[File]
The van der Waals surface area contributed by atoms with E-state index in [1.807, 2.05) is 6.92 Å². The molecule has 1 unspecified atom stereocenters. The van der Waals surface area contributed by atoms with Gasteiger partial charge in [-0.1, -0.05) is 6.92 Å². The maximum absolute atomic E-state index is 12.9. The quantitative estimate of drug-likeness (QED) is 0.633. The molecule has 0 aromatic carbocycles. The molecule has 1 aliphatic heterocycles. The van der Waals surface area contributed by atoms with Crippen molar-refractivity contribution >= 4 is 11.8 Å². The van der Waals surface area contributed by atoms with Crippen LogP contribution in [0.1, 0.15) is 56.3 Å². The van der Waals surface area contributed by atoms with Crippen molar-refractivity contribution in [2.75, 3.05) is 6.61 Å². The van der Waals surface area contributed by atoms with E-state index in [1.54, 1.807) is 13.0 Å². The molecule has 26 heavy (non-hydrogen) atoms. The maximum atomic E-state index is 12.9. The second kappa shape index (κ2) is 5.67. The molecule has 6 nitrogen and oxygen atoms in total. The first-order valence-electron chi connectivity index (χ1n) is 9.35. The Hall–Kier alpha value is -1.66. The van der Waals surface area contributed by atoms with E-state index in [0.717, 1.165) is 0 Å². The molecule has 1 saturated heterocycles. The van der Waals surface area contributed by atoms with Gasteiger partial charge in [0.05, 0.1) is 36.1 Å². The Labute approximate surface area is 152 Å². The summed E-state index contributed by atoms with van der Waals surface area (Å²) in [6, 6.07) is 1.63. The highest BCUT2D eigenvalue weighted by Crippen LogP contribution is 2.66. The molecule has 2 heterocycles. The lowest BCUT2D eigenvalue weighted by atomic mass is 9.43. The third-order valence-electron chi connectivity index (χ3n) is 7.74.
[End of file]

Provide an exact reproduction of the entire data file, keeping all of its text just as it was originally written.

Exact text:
The van der Waals surface area contributed by atoms with E-state index in [1.807, 2.05) is 6.92 Å². The molecule has 1 unspecified atom stereocenters. The van der Waals surface area contributed by atoms with Gasteiger partial charge in [-0.1, -0.05) is 6.92 Å². The maximum absolute atomic E-state index is 12.9. The quantitative estimate of drug-likeness (QED) is 0.633. The molecule has 0 aromatic carbocycles. The molecule has 1 aliphatic heterocycles. The van der Waals surface area contributed by atoms with Crippen molar-refractivity contribution >= 4 is 11.8 Å². The van der Waals surface area contributed by atoms with Crippen LogP contribution in [0.1, 0.15) is 56.3 Å². The van der Waals surface area contributed by atoms with Crippen molar-refractivity contribution in [2.75, 3.05) is 6.61 Å². The van der Waals surface area contributed by atoms with E-state index in [1.54, 1.807) is 13.0 Å². The molecule has 26 heavy (non-hydrogen) atoms. The maximum atomic E-state index is 12.9. The second kappa shape index (κ2) is 5.67. The molecule has 6 nitrogen and oxygen atoms in total. The first-order valence-electron chi connectivity index (χ1n) is 9.35. The Hall–Kier alpha value is -1.66. The van der Waals surface area contributed by atoms with E-state index in [0.717, 1.165) is 0 Å². The molecule has 1 saturated heterocycles. The van der Waals surface area contributed by atoms with Gasteiger partial charge in [0.05, 0.1) is 36.1 Å². The Labute approximate surface area is 152 Å². The summed E-state index contributed by atoms with van der Waals surface area (Å²) in [6, 6.07) is 1.63. The highest BCUT2D eigenvalue weighted by Crippen LogP contribution is 2.66. The molecule has 2 heterocycles. The lowest BCUT2D eigenvalue weighted by atomic mass is 9.43. The third-order valence-electron chi connectivity index (χ3n) is 7.74.